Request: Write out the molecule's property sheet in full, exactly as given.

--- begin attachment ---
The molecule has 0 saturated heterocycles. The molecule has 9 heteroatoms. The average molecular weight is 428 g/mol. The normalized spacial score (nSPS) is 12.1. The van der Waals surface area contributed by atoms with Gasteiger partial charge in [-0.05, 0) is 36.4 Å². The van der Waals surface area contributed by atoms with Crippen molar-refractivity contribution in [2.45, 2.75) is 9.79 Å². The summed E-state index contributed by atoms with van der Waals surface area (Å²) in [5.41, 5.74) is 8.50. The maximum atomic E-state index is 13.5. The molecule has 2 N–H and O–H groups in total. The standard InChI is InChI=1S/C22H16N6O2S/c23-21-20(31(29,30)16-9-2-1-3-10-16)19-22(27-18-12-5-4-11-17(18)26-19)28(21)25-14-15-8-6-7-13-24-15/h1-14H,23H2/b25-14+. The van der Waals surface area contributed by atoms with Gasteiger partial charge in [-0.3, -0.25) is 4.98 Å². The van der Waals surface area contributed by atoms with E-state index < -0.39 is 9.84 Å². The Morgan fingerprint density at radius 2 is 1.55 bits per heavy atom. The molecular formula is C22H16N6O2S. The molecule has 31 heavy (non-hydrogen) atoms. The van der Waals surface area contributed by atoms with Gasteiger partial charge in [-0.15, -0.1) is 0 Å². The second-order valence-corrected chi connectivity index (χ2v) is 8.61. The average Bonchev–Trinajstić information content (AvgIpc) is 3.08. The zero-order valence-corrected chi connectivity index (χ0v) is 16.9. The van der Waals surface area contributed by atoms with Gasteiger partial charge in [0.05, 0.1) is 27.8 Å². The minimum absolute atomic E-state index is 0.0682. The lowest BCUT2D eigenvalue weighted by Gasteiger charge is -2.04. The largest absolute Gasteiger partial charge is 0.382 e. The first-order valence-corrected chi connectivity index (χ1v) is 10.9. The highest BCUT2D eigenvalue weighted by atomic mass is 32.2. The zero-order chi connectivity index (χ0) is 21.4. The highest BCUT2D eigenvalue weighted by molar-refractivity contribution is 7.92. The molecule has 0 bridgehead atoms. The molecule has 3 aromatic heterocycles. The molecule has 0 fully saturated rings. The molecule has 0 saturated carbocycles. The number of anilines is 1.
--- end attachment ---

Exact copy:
The molecule has 0 saturated heterocycles. The molecule has 9 heteroatoms. The average molecular weight is 428 g/mol. The normalized spacial score (nSPS) is 12.1. The van der Waals surface area contributed by atoms with Gasteiger partial charge in [-0.05, 0) is 36.4 Å². The van der Waals surface area contributed by atoms with Crippen molar-refractivity contribution in [2.45, 2.75) is 9.79 Å². The summed E-state index contributed by atoms with van der Waals surface area (Å²) in [5.41, 5.74) is 8.50. The maximum atomic E-state index is 13.5. The molecule has 2 N–H and O–H groups in total. The standard InChI is InChI=1S/C22H16N6O2S/c23-21-20(31(29,30)16-9-2-1-3-10-16)19-22(27-18-12-5-4-11-17(18)26-19)28(21)25-14-15-8-6-7-13-24-15/h1-14H,23H2/b25-14+. The van der Waals surface area contributed by atoms with Gasteiger partial charge in [-0.3, -0.25) is 4.98 Å². The van der Waals surface area contributed by atoms with E-state index < -0.39 is 9.84 Å². The Morgan fingerprint density at radius 2 is 1.55 bits per heavy atom. The molecular formula is C22H16N6O2S. The molecule has 31 heavy (non-hydrogen) atoms. The van der Waals surface area contributed by atoms with Gasteiger partial charge in [-0.15, -0.1) is 0 Å². The second-order valence-corrected chi connectivity index (χ2v) is 8.61. The average Bonchev–Trinajstić information content (AvgIpc) is 3.08. The zero-order valence-corrected chi connectivity index (χ0v) is 16.9. The van der Waals surface area contributed by atoms with Gasteiger partial charge in [0.05, 0.1) is 27.8 Å². The minimum absolute atomic E-state index is 0.0682. The lowest BCUT2D eigenvalue weighted by Gasteiger charge is -2.04. The largest absolute Gasteiger partial charge is 0.382 e. The first-order valence-corrected chi connectivity index (χ1v) is 10.9. The highest BCUT2D eigenvalue weighted by atomic mass is 32.2. The zero-order chi connectivity index (χ0) is 21.4. The highest BCUT2D eigenvalue weighted by molar-refractivity contribution is 7.92. The molecule has 0 bridgehead atoms. The molecule has 3 aromatic heterocycles. The molecule has 0 fully saturated rings. The molecule has 0 saturated carbocycles. The number of anilines is 1.